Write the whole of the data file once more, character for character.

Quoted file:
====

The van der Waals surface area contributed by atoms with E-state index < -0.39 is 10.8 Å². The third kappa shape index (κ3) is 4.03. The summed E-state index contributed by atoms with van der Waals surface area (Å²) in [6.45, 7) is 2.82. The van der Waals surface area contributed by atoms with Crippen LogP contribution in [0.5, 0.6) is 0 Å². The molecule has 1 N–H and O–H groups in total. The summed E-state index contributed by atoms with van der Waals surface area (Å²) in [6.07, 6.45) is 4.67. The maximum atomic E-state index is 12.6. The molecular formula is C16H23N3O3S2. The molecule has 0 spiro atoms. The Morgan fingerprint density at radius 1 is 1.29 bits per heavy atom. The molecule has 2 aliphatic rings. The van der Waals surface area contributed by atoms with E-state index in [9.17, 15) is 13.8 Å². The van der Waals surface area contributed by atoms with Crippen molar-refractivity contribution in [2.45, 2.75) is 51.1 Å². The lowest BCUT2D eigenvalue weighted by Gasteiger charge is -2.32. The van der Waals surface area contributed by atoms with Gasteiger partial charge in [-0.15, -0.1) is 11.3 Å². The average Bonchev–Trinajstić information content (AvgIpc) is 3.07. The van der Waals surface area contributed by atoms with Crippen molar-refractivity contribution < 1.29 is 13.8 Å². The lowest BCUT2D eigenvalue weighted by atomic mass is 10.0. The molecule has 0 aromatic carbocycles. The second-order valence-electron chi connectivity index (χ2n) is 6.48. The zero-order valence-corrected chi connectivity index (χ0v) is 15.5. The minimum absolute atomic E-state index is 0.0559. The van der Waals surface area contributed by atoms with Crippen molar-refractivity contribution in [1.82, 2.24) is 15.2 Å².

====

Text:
The van der Waals surface area contributed by atoms with E-state index < -0.39 is 10.8 Å². The third kappa shape index (κ3) is 4.03. The summed E-state index contributed by atoms with van der Waals surface area (Å²) in [6.45, 7) is 2.82. The van der Waals surface area contributed by atoms with Crippen LogP contribution in [0.5, 0.6) is 0 Å². The molecule has 1 N–H and O–H groups in total. The summed E-state index contributed by atoms with van der Waals surface area (Å²) in [6.07, 6.45) is 4.67. The maximum atomic E-state index is 12.6. The molecular formula is C16H23N3O3S2. The molecule has 0 spiro atoms. The Morgan fingerprint density at radius 1 is 1.29 bits per heavy atom. The molecule has 2 aliphatic rings. The van der Waals surface area contributed by atoms with E-state index in [9.17, 15) is 13.8 Å². The van der Waals surface area contributed by atoms with Crippen molar-refractivity contribution in [2.45, 2.75) is 51.1 Å². The lowest BCUT2D eigenvalue weighted by Gasteiger charge is -2.32. The van der Waals surface area contributed by atoms with Gasteiger partial charge in [-0.15, -0.1) is 11.3 Å². The average Bonchev–Trinajstić information content (AvgIpc) is 3.07. The van der Waals surface area contributed by atoms with Crippen molar-refractivity contribution < 1.29 is 13.8 Å². The lowest BCUT2D eigenvalue weighted by atomic mass is 10.0. The molecule has 0 aromatic carbocycles. The second-order valence-electron chi connectivity index (χ2n) is 6.48. The zero-order valence-corrected chi connectivity index (χ0v) is 15.5. The minimum absolute atomic E-state index is 0.0559. The van der Waals surface area contributed by atoms with Crippen molar-refractivity contribution in [1.82, 2.24) is 15.2 Å².